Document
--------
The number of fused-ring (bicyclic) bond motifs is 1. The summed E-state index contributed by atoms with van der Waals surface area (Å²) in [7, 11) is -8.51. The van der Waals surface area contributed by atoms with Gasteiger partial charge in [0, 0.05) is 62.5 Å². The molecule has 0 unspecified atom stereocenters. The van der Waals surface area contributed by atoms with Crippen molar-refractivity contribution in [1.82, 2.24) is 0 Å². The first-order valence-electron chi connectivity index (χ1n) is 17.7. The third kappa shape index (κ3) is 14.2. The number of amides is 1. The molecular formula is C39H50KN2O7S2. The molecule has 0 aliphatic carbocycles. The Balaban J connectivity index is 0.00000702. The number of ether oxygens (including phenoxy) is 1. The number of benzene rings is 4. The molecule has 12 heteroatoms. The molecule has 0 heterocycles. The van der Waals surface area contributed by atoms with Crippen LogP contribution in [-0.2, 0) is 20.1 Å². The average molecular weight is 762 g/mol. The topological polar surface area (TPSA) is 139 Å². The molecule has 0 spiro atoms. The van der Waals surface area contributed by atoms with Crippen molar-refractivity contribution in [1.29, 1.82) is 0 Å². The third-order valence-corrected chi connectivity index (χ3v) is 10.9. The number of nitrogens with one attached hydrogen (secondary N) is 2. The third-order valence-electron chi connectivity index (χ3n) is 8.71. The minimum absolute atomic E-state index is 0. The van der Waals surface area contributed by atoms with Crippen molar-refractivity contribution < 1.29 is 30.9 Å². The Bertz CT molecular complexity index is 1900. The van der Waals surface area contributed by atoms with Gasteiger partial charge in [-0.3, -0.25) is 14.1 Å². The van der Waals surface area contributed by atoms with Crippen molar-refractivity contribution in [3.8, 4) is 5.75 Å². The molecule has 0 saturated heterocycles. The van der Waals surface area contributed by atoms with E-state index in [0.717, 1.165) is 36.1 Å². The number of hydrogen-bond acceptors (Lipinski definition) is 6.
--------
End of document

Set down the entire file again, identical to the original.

The number of fused-ring (bicyclic) bond motifs is 1. The summed E-state index contributed by atoms with van der Waals surface area (Å²) in [7, 11) is -8.51. The van der Waals surface area contributed by atoms with Gasteiger partial charge in [0, 0.05) is 62.5 Å². The molecule has 0 unspecified atom stereocenters. The van der Waals surface area contributed by atoms with Crippen molar-refractivity contribution in [1.82, 2.24) is 0 Å². The first-order valence-electron chi connectivity index (χ1n) is 17.7. The third kappa shape index (κ3) is 14.2. The number of amides is 1. The molecular formula is C39H50KN2O7S2. The molecule has 0 aliphatic carbocycles. The Balaban J connectivity index is 0.00000702. The number of ether oxygens (including phenoxy) is 1. The number of benzene rings is 4. The molecule has 12 heteroatoms. The molecule has 0 heterocycles. The van der Waals surface area contributed by atoms with Crippen LogP contribution in [-0.2, 0) is 20.1 Å². The average molecular weight is 762 g/mol. The topological polar surface area (TPSA) is 139 Å². The molecule has 0 spiro atoms. The van der Waals surface area contributed by atoms with Crippen molar-refractivity contribution in [1.29, 1.82) is 0 Å². The third-order valence-corrected chi connectivity index (χ3v) is 10.9. The number of nitrogens with one attached hydrogen (secondary N) is 2. The third-order valence-electron chi connectivity index (χ3n) is 8.71. The minimum absolute atomic E-state index is 0. The van der Waals surface area contributed by atoms with Crippen molar-refractivity contribution < 1.29 is 30.9 Å². The Bertz CT molecular complexity index is 1900. The van der Waals surface area contributed by atoms with Gasteiger partial charge in [-0.3, -0.25) is 14.1 Å². The van der Waals surface area contributed by atoms with Crippen molar-refractivity contribution in [3.8, 4) is 5.75 Å². The molecule has 0 saturated heterocycles. The van der Waals surface area contributed by atoms with E-state index in [0.717, 1.165) is 36.1 Å². The number of hydrogen-bond acceptors (Lipinski definition) is 6.